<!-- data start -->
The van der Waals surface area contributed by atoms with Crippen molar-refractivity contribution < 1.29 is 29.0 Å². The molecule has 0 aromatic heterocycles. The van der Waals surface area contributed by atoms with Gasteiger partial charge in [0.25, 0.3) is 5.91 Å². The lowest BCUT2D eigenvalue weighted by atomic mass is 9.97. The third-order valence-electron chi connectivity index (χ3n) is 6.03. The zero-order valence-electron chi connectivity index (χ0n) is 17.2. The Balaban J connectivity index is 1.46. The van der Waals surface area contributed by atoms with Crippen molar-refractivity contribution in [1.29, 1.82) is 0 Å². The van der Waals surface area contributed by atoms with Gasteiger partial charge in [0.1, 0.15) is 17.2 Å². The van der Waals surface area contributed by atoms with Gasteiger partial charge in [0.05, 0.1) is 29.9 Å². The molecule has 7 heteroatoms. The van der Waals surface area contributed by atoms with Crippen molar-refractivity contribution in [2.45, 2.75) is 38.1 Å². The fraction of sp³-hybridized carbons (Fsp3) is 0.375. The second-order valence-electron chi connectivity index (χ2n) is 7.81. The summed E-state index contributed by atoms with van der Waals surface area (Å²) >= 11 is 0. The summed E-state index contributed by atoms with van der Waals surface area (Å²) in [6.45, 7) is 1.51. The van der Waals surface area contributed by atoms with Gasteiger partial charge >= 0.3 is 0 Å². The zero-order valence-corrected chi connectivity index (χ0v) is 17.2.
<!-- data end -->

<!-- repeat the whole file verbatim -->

The van der Waals surface area contributed by atoms with Crippen molar-refractivity contribution < 1.29 is 29.0 Å². The molecule has 0 aromatic heterocycles. The van der Waals surface area contributed by atoms with Gasteiger partial charge in [0.25, 0.3) is 5.91 Å². The lowest BCUT2D eigenvalue weighted by atomic mass is 9.97. The third-order valence-electron chi connectivity index (χ3n) is 6.03. The zero-order valence-electron chi connectivity index (χ0n) is 17.2. The Balaban J connectivity index is 1.46. The van der Waals surface area contributed by atoms with Crippen molar-refractivity contribution in [1.29, 1.82) is 0 Å². The van der Waals surface area contributed by atoms with Gasteiger partial charge in [0.1, 0.15) is 17.2 Å². The van der Waals surface area contributed by atoms with Gasteiger partial charge in [0.05, 0.1) is 29.9 Å². The molecule has 7 heteroatoms. The van der Waals surface area contributed by atoms with Crippen molar-refractivity contribution in [2.45, 2.75) is 38.1 Å². The fraction of sp³-hybridized carbons (Fsp3) is 0.375. The second-order valence-electron chi connectivity index (χ2n) is 7.81. The summed E-state index contributed by atoms with van der Waals surface area (Å²) >= 11 is 0. The summed E-state index contributed by atoms with van der Waals surface area (Å²) in [6.45, 7) is 1.51. The van der Waals surface area contributed by atoms with Gasteiger partial charge >= 0.3 is 0 Å². The zero-order valence-corrected chi connectivity index (χ0v) is 17.2.